One reason Issel is so popular is that he runs up and down the floor, an activity eschewed by most NBA centers. No loping in the style of the 76ers' Malone; no jogging in the manner of Abdul-Jab-bar and almost every other big man. Running is demanded by the Nuggets' fast break, but Issel would do it anyway. Granted, Issel now goes only 28 to 30 minutes a game, but they're hustling minutes. Hustle is obviously important to Issel, but it takes a backseat to simply playing. In more than 13 years as a pro he has missed just 14 games, including one last Saturday because of a pulled left hamstring. Says Issel, "That record is what I'm most proud of, especially in a time when people question the pro basketball player's intensity—and his heart."
Issel has been passed over again for this week's NBA All-Star Game, which will be played in Denver's McNichols Arena, but he's accustomed to getting no respect. In 1971 he tied for second-team All-ABA center with Zelmo Beaty, behind Mel Daniels. In 1973 he was second team at forward, behind Erving and Cunningham; in 1974 he was second team behind Erving and George McGinnis; in 1976 he was again the second-team center, this time behind Gilmore. His only first-team all-ABA year was 1972, when he finished ahead of Erving. And he was never ABA MVP, losing out at various times to Daniels, Gilmore, Cunningham, Erving and McGinnis.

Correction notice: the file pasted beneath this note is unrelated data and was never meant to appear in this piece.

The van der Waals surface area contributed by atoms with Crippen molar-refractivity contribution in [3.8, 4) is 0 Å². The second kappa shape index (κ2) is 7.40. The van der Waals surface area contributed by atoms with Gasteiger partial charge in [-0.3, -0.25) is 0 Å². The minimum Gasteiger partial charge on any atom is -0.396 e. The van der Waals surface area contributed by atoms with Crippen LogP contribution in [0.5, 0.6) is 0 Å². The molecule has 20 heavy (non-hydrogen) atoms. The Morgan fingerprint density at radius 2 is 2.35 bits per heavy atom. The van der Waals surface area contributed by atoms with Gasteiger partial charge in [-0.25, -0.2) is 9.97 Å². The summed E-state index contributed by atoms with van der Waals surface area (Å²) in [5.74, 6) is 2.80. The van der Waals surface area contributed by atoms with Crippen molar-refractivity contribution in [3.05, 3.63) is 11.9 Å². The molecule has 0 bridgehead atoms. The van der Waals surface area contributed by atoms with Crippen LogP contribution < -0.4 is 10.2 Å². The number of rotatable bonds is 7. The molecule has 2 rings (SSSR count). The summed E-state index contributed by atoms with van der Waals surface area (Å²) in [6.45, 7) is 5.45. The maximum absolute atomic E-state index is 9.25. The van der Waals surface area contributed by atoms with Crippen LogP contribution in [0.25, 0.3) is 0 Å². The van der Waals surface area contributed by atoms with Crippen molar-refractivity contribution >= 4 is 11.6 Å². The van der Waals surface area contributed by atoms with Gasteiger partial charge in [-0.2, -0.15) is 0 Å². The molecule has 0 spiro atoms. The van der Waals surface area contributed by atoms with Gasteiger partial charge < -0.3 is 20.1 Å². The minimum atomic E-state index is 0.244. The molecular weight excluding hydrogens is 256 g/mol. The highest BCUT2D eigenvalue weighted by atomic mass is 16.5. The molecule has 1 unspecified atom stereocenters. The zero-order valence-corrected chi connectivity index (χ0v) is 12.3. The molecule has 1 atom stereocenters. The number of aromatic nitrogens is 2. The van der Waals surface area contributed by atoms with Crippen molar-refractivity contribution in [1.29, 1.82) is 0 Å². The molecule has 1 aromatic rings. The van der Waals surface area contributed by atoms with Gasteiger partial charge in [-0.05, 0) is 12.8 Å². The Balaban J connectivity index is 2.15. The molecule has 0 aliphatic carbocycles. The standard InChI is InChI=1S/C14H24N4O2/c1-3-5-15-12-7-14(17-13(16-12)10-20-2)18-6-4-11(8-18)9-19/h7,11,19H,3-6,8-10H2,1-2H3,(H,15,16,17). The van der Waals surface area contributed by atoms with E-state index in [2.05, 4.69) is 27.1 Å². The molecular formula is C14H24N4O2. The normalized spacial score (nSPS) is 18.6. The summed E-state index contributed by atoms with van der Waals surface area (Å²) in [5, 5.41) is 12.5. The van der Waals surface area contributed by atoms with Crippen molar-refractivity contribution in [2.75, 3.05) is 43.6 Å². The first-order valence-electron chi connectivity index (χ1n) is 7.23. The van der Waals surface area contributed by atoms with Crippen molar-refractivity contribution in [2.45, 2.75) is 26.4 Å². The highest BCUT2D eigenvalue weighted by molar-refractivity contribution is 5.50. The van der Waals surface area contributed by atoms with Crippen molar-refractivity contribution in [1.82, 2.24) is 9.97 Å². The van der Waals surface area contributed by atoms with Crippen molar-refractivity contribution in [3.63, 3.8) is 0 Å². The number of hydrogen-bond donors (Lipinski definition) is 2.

Even when things look as if they're working out for Issel, they don't. In 1977 he was voted the NBA Western Conference's All-Star center—the only time he has made the team in the NBA—ahead of Abdul-Jabbar. But that was only because Denver fans, taking a cue from Democrats in Illinois' Cook County, stuffed the ballot box. Fans everywhere except Denver were furious. Even Issel says it's "asinine to think I was a better center than Kareem." In the All-Star Game in Milwaukee, where Abdul-Jabbar had played before being traded to the Lakers in 1975, Issel was booed. He played only 10 minutes, failed to score and was so distraught he asked to be taken out of the game. Not in pique, but because he knew the fans wanted Abdul-Jabbar.
Predictably, Issel doesn't demand celebrity treatment or trappings. He doesn't own a fancy automobile—his garage houses an Oldsmobile and a Datsun—but confesses sheepishly he once had a Mercedes. "That," he says, "was our flashy-car period."
So what happened?
"Well, after my wife put a couple dents in it...."
"I didn't put the dents in it," protests Cheri, a former cheerleader at Kentucky who married Dan between their junior and senior years. "Other drivers did."
Issel continues: "After Cheri put a couple dents in it, I worried about it. So we got rid of it. I'd much rather have a broodmare than a Mercedes anyway."